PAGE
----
The Maltese Islands are a group of small, low islands aligned in a NW-SE direction and located in the central Mediterranean at:
Latitude: 35 °48'28" 36 °05'00" North
Longitude: 14 °11'04" 14 °34'37" East
They are situated on a shallow shelf, the Malta-Ragusa Rise, part of the submarine ridge, which extends from the Ragusa peninsula of Sicily southwards to the African coasts of Tripoli and Libya. Geophysical, the Maltese Islands and the Ragusa peninsula of Sicily are generally regarded as forming part of the African continental plate. The islands lie approximately:
The sea between the islands and Sicily (the Sicilian Channel) reaches a maximum depth of not more than 200 m and is mostly less than 90 m; that between the islands and North Africa (the Malta Channel) is much deeper, in places reaching more than 1,000 m
Its full country name is the Republic of Malta. The total area of Malta is 320square kilometres. The capital of Malta is Valletta which has a total population of about 92 000. The total of Malta is only about 391 700.
Malta's Gross Domestic Product is US$5.3billion; its GDP per Head is US$13,800. Annual growth is 4%. Malta's major industries are Tourism, electronics, ship repair and construction. The major religion in Malta is Roman Catholic with 91% of its population.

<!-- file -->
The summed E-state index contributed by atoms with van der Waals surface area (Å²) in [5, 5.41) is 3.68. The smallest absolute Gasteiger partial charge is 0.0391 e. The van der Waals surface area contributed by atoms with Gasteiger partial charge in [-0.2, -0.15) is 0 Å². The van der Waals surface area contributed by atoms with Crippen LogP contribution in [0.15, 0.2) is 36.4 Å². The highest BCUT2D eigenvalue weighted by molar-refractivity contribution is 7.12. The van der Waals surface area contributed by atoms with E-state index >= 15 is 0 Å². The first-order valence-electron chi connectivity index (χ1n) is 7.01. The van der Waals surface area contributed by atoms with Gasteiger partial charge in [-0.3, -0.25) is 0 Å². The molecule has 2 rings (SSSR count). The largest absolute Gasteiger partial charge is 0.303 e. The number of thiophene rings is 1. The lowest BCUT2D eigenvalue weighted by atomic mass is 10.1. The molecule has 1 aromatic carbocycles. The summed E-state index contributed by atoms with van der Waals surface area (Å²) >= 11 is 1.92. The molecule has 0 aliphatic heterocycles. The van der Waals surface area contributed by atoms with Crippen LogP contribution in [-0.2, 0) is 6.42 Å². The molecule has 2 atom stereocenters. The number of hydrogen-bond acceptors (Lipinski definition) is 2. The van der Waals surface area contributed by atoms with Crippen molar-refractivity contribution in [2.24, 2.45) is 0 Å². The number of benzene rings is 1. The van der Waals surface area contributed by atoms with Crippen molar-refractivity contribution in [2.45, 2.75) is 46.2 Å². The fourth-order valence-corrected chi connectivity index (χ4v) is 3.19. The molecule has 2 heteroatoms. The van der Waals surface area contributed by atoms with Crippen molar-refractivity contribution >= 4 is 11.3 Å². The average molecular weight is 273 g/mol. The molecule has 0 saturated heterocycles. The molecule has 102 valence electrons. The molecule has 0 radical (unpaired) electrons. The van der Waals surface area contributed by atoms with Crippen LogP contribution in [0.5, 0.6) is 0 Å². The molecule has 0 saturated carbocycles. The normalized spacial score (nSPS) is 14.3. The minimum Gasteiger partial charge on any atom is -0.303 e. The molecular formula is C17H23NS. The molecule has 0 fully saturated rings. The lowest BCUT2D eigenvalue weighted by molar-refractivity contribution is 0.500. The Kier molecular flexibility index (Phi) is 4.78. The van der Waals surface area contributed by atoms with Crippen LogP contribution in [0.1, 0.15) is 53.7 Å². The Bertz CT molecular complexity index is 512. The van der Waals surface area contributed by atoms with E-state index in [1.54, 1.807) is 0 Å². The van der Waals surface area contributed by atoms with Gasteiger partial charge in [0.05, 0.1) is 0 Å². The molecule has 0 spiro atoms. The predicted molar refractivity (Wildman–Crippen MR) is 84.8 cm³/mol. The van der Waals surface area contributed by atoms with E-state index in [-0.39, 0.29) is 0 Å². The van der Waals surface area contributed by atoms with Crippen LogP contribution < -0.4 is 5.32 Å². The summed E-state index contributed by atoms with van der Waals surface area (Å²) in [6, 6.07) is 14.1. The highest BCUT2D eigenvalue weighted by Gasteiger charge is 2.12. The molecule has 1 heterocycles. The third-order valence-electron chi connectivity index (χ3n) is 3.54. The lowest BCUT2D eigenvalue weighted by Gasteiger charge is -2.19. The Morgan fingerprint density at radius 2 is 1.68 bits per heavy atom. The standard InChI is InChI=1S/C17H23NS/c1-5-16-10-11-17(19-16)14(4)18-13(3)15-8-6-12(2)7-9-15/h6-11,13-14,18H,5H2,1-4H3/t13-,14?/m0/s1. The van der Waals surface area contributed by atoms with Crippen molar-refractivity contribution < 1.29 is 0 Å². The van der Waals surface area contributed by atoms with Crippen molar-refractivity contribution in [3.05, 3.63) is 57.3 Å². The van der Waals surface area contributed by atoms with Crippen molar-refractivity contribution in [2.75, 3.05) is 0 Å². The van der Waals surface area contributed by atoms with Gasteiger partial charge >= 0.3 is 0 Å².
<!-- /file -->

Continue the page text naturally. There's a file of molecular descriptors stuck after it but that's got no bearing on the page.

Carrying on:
Mediterranean culture is dominant in Malta, but nearly 150 years of British rule have left its mark. English is an official language (along with Maltese), and bangers and mash aren't too hard to find. Malta is noted for its fine crafts - particularly its handmade lace, hand-woven fabrics, blown glass and silver filigree. The strongest influence on Maltese cuisine is Sicilian, though the popularity of grilled chops and roast and three veg reveals a strong partiality to all things British. Local specialties include pastizzi (savoury cheese pastries), timpana (a macaroni, cheese and egg pie), and fenek (rabbit), which is usually fried